Like many who enjoy traveling to new places, when we moved to Dublin, I deliberately distanced myself, mentally, and often physically, from the millions of tourists who visit Ireland each year. “I live here now. I’m no tourist.” I realize now that this was a mistake. Being a tourist in your own country is a great way to get to know your way around.
Rather than look at “tourists” as something to avoid getting on your shoe, realize that they provide a market and reason for things like brochures, guidebooks, tours, and discount programs, all of which have the potential to cheaply and quickly teach you about your new home. Yes, you do have to play tourist for a day or two to take advantage of them. But who cares? If your goal is to learn as much as you can about the country you’re living in, there’s no better way than by being a temporary tourist.
Remember, what the local tourism professionals do, and do not, want you to see speaks volumes about the culture. What are they proud of, and why? What do they avoid? How do they broach the subject of any shameful history? That’s all information that you, a new resident, need/want to know about your neighbors.
If your vanity insists that you distance yourself from the tourist stain, then take advantage of friends and family who come to visit you. As they only have a few days in country, they’ll want to see the sights as quickly as possible. You can tag along and play the “I’m a local” game. If anyone asks, you can proudly (lamely) deny your tourista status, telling everyone that you live here now, and are just taking your friend around to see the sights. Sadly, your implied denunciation of tourists will likely mark you as a “freshly minted” local. Seasoned locals realize the value of the tourists, not just for the money they provide, but for the opportunity they present to show off the local culture/history.
Also, give credit where credit is due. Tourists are the folks adventurous enough to travel. Many people simply don’t want to venture beyond their comfort zone. Others, for whatever reason (physical, economic, etc.) want to travel but are unable. Those are the folks we should feel sorry for. But the tourists are the ones who go. As for looking down your nose at that bus full of blue hairs, man, those folks are boogying on into their dotage. Good for them. I just hope my saggy ass has the steam to make it to Machu Picchu at 80.
Sadly, too many of us overlook the goldmine of information made available to us by our local tourist offices. How many times have you picked up that weighty history of Kenya that someone gave you when they heard you were being posted to Nairobi? “That’s too big, I’ll read 50 Shades of Puce instead.” Well, guess what, the tourist office has condensed much of that same information into bite sized pamphlets that you can tuck in your purse/briefcase/backpack to read on the bus, train, etc., or keep in the bathroom for analysis during your morning constitutional. And, wham, bam, presto change-o, you’ve actually learned something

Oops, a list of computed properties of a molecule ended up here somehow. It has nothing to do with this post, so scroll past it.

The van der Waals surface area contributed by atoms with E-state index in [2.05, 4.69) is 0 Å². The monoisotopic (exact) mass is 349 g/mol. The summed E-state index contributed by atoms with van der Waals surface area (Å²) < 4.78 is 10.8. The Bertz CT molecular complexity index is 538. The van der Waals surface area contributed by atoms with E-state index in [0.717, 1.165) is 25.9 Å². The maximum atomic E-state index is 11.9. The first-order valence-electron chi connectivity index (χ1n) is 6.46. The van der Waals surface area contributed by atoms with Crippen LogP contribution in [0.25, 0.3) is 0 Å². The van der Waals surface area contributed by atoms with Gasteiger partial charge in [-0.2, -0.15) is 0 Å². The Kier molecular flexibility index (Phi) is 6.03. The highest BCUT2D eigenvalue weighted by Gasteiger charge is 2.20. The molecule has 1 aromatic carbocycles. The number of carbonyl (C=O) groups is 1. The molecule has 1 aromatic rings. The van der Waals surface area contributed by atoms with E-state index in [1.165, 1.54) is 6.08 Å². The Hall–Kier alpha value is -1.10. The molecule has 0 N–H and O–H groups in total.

As someone who now consumes and, potentially, votes on local resources, you have an obligation to learn as much as you can about local culture and history in your new country. Taking a bus trip here or there is a cheap way to travel without the hassle of parking, driving, or planning. Living Social/Groupon and other coupon deals and offers make it cheap and easy to register and go. Basically, you pay and show up. They take you everywhere and drop you off at night. And most tour guides are extremely helpful and knowledgeable. Once they know you’re a local, they’ll probably clue you in to other “must see” attractions, restaurants, bookstores, local bus routes to avoid, etc.
Our trip to see the Book of Kells, packed as it was, introduced us to Trinity College, which, located in the heart of the tourist district, proved to be a gateway drug to Dublin city history. From there, as a writer, I had to visit the Dublin Writers Museum. This stunningly comprehensive, and inexplicably overlooked, museum taught me more about local history, and the fine web of literature and politics upon which this city is built, than any other venue in town. A self-planned train trip to the Galway Film Fleadh (Festival) introduced me to that city, and gave me a chance to see the midlands, all while learning a thing or two about Ireland’s rich cinema history. Our package tour to Connemara/Cong gave us new insights into Galway, the Irish Potato famine, The Quiet Man, sheep, and estate gardening in the rugged coastal ranges of western Ireland. Along the way, we met some really nice folks who were grateful to see that we were curious about their world.
Being a tourist in your own country (particularly if you’ve just moved there) gives you the chance to prove that youth is wasted on the young. Use your adult appreciation for things like history and culture as an excuse to sponge up all you can about your new home. Think of all those young kids in school just round the corner. They dread the thought of Mrs. McGillicutty’s afternoon history class. Yet you know how valuable that information can be. And now you know that the local tourist attractions are a much more interesting way to learn.
Things to look forward to in upcoming posts:
Emigrating with Pets